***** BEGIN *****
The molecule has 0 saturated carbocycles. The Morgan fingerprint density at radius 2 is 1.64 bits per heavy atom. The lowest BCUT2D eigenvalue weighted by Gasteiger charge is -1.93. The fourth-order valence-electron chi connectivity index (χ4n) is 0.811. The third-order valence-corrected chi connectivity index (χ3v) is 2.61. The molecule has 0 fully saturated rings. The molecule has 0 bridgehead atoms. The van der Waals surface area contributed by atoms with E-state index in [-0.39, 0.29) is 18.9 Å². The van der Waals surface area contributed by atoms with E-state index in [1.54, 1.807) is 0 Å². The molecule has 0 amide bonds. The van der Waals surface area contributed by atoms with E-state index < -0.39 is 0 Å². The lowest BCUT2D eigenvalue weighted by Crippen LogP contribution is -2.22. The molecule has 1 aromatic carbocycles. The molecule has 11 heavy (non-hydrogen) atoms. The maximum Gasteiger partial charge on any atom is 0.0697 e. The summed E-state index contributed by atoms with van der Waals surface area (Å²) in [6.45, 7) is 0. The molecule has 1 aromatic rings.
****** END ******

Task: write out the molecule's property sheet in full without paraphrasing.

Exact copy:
The molecule has 0 saturated carbocycles. The Morgan fingerprint density at radius 2 is 1.64 bits per heavy atom. The lowest BCUT2D eigenvalue weighted by Gasteiger charge is -1.93. The fourth-order valence-electron chi connectivity index (χ4n) is 0.811. The third-order valence-corrected chi connectivity index (χ3v) is 2.61. The molecule has 0 fully saturated rings. The molecule has 0 bridgehead atoms. The van der Waals surface area contributed by atoms with E-state index in [-0.39, 0.29) is 18.9 Å². The van der Waals surface area contributed by atoms with E-state index in [1.54, 1.807) is 0 Å². The molecule has 0 amide bonds. The van der Waals surface area contributed by atoms with E-state index < -0.39 is 0 Å². The lowest BCUT2D eigenvalue weighted by Crippen LogP contribution is -2.22. The molecule has 1 aromatic carbocycles. The molecule has 11 heavy (non-hydrogen) atoms. The maximum Gasteiger partial charge on any atom is 0.0697 e. The summed E-state index contributed by atoms with van der Waals surface area (Å²) in [6.45, 7) is 0. The molecule has 1 aromatic rings.